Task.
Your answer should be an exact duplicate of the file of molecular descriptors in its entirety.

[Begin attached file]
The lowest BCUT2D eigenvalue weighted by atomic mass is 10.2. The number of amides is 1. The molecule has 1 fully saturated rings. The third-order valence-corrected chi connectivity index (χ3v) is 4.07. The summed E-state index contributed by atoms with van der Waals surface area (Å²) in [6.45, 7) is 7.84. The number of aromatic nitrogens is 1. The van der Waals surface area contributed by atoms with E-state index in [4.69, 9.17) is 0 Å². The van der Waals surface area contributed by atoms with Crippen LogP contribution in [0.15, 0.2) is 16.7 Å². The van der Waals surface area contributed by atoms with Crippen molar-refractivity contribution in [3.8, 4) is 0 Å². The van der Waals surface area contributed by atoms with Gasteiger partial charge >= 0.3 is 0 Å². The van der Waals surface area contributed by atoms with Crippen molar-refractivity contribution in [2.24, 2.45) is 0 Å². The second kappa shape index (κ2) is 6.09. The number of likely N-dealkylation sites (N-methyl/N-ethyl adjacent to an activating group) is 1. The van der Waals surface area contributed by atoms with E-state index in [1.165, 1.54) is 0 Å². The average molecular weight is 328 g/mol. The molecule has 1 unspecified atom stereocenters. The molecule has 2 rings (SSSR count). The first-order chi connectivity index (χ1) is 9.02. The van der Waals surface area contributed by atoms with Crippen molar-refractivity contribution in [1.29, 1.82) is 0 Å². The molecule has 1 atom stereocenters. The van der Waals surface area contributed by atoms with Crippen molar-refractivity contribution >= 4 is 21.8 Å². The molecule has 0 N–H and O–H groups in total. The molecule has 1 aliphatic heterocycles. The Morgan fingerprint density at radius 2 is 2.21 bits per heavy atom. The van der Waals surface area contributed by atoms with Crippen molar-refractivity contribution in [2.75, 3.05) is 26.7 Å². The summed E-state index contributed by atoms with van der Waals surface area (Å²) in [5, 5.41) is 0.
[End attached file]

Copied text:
The lowest BCUT2D eigenvalue weighted by atomic mass is 10.2. The number of amides is 1. The molecule has 1 fully saturated rings. The third-order valence-corrected chi connectivity index (χ3v) is 4.07. The summed E-state index contributed by atoms with van der Waals surface area (Å²) in [6.45, 7) is 7.84. The number of aromatic nitrogens is 1. The van der Waals surface area contributed by atoms with E-state index in [4.69, 9.17) is 0 Å². The van der Waals surface area contributed by atoms with Crippen LogP contribution in [0.15, 0.2) is 16.7 Å². The van der Waals surface area contributed by atoms with Crippen molar-refractivity contribution in [3.8, 4) is 0 Å². The van der Waals surface area contributed by atoms with Gasteiger partial charge >= 0.3 is 0 Å². The van der Waals surface area contributed by atoms with Crippen molar-refractivity contribution in [2.24, 2.45) is 0 Å². The second kappa shape index (κ2) is 6.09. The number of likely N-dealkylation sites (N-methyl/N-ethyl adjacent to an activating group) is 1. The van der Waals surface area contributed by atoms with E-state index in [1.165, 1.54) is 0 Å². The average molecular weight is 328 g/mol. The molecule has 1 unspecified atom stereocenters. The molecule has 2 rings (SSSR count). The first-order chi connectivity index (χ1) is 9.02. The van der Waals surface area contributed by atoms with Crippen molar-refractivity contribution in [1.29, 1.82) is 0 Å². The molecule has 1 atom stereocenters. The van der Waals surface area contributed by atoms with Crippen molar-refractivity contribution >= 4 is 21.8 Å². The molecule has 0 N–H and O–H groups in total. The molecule has 1 aliphatic heterocycles. The Morgan fingerprint density at radius 2 is 2.21 bits per heavy atom. The van der Waals surface area contributed by atoms with Crippen molar-refractivity contribution in [2.75, 3.05) is 26.7 Å². The summed E-state index contributed by atoms with van der Waals surface area (Å²) in [5, 5.41) is 0.